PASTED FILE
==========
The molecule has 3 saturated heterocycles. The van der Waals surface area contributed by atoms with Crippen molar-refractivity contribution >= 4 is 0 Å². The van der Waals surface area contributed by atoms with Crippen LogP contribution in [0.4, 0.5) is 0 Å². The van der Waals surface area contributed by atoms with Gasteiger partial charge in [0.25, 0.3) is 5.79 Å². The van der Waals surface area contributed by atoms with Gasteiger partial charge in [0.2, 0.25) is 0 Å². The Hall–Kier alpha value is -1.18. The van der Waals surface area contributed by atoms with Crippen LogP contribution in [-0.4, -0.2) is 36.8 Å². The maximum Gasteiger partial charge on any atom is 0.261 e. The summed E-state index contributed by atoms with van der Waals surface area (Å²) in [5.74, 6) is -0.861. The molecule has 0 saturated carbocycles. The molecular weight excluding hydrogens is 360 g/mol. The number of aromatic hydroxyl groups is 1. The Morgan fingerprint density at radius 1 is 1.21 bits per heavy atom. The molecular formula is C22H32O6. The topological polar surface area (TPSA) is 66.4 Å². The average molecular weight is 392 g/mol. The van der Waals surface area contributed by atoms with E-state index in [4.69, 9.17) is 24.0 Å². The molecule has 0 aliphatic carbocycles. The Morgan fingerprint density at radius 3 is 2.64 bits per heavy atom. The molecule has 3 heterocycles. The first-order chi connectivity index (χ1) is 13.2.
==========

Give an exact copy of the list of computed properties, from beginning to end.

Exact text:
The molecule has 3 saturated heterocycles. The van der Waals surface area contributed by atoms with Crippen molar-refractivity contribution >= 4 is 0 Å². The van der Waals surface area contributed by atoms with Crippen LogP contribution in [0.4, 0.5) is 0 Å². The van der Waals surface area contributed by atoms with Gasteiger partial charge in [0.25, 0.3) is 5.79 Å². The van der Waals surface area contributed by atoms with Gasteiger partial charge in [0.2, 0.25) is 0 Å². The Hall–Kier alpha value is -1.18. The van der Waals surface area contributed by atoms with Crippen LogP contribution in [-0.4, -0.2) is 36.8 Å². The maximum Gasteiger partial charge on any atom is 0.261 e. The summed E-state index contributed by atoms with van der Waals surface area (Å²) in [5.74, 6) is -0.861. The molecule has 0 saturated carbocycles. The molecular weight excluding hydrogens is 360 g/mol. The number of aromatic hydroxyl groups is 1. The Morgan fingerprint density at radius 1 is 1.21 bits per heavy atom. The molecular formula is C22H32O6. The topological polar surface area (TPSA) is 66.4 Å². The average molecular weight is 392 g/mol. The van der Waals surface area contributed by atoms with E-state index in [4.69, 9.17) is 24.0 Å². The molecule has 0 aliphatic carbocycles. The Morgan fingerprint density at radius 3 is 2.64 bits per heavy atom. The molecule has 3 heterocycles. The first-order chi connectivity index (χ1) is 13.2.